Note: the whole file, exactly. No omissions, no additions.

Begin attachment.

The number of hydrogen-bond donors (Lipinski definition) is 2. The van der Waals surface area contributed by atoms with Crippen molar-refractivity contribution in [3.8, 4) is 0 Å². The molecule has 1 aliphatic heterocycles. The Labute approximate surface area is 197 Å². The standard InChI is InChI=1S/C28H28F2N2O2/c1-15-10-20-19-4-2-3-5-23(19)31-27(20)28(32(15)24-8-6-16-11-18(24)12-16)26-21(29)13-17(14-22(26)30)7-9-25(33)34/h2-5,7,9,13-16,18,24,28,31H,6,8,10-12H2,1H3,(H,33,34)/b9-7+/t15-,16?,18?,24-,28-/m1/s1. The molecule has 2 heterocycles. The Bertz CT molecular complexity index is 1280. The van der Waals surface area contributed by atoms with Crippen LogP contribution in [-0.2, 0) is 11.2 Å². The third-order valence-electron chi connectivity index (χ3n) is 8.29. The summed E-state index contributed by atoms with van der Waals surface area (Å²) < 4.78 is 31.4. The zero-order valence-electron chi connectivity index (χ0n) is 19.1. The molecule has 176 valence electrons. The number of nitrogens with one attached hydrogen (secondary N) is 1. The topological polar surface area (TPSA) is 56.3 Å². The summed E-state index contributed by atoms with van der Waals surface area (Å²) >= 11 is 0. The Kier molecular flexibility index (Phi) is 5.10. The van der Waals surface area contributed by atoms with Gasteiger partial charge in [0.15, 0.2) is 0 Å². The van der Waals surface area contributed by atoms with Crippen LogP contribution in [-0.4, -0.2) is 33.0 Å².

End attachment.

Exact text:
The number of hydrogen-bond donors (Lipinski definition) is 2. The van der Waals surface area contributed by atoms with Crippen molar-refractivity contribution in [3.8, 4) is 0 Å². The molecule has 1 aliphatic heterocycles. The Labute approximate surface area is 197 Å². The standard InChI is InChI=1S/C28H28F2N2O2/c1-15-10-20-19-4-2-3-5-23(19)31-27(20)28(32(15)24-8-6-16-11-18(24)12-16)26-21(29)13-17(14-22(26)30)7-9-25(33)34/h2-5,7,9,13-16,18,24,28,31H,6,8,10-12H2,1H3,(H,33,34)/b9-7+/t15-,16?,18?,24-,28-/m1/s1. The molecule has 2 heterocycles. The Bertz CT molecular complexity index is 1280. The van der Waals surface area contributed by atoms with Crippen LogP contribution in [-0.2, 0) is 11.2 Å². The third-order valence-electron chi connectivity index (χ3n) is 8.29. The summed E-state index contributed by atoms with van der Waals surface area (Å²) < 4.78 is 31.4. The zero-order valence-electron chi connectivity index (χ0n) is 19.1. The molecule has 176 valence electrons. The number of nitrogens with one attached hydrogen (secondary N) is 1. The topological polar surface area (TPSA) is 56.3 Å². The summed E-state index contributed by atoms with van der Waals surface area (Å²) >= 11 is 0. The Kier molecular flexibility index (Phi) is 5.10. The van der Waals surface area contributed by atoms with Gasteiger partial charge in [0.15, 0.2) is 0 Å². The van der Waals surface area contributed by atoms with Crippen LogP contribution in [-0.4, -0.2) is 33.0 Å².